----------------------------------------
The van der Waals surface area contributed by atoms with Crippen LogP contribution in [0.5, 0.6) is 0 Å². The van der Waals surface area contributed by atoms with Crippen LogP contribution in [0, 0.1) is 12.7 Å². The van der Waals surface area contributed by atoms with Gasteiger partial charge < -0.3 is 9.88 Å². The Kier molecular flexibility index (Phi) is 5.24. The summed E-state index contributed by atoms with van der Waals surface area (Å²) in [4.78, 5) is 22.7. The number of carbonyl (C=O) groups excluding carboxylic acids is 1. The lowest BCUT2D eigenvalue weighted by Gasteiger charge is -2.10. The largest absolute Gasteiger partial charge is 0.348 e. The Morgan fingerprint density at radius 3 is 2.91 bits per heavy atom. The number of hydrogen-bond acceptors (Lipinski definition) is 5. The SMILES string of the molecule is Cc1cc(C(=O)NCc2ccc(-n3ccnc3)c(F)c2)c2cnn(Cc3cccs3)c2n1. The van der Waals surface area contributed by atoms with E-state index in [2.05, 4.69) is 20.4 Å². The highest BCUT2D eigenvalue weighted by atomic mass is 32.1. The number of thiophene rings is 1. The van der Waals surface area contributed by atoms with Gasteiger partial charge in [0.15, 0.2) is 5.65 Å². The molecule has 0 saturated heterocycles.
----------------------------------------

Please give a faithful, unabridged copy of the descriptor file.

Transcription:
The van der Waals surface area contributed by atoms with Crippen LogP contribution in [0.5, 0.6) is 0 Å². The van der Waals surface area contributed by atoms with Crippen LogP contribution in [0, 0.1) is 12.7 Å². The van der Waals surface area contributed by atoms with Gasteiger partial charge < -0.3 is 9.88 Å². The Kier molecular flexibility index (Phi) is 5.24. The summed E-state index contributed by atoms with van der Waals surface area (Å²) in [4.78, 5) is 22.7. The number of carbonyl (C=O) groups excluding carboxylic acids is 1. The lowest BCUT2D eigenvalue weighted by Gasteiger charge is -2.10. The largest absolute Gasteiger partial charge is 0.348 e. The Morgan fingerprint density at radius 3 is 2.91 bits per heavy atom. The number of hydrogen-bond acceptors (Lipinski definition) is 5. The SMILES string of the molecule is Cc1cc(C(=O)NCc2ccc(-n3ccnc3)c(F)c2)c2cnn(Cc3cccs3)c2n1. The van der Waals surface area contributed by atoms with E-state index in [2.05, 4.69) is 20.4 Å². The highest BCUT2D eigenvalue weighted by atomic mass is 32.1. The number of thiophene rings is 1. The van der Waals surface area contributed by atoms with Gasteiger partial charge in [0.15, 0.2) is 5.65 Å². The molecule has 0 saturated heterocycles.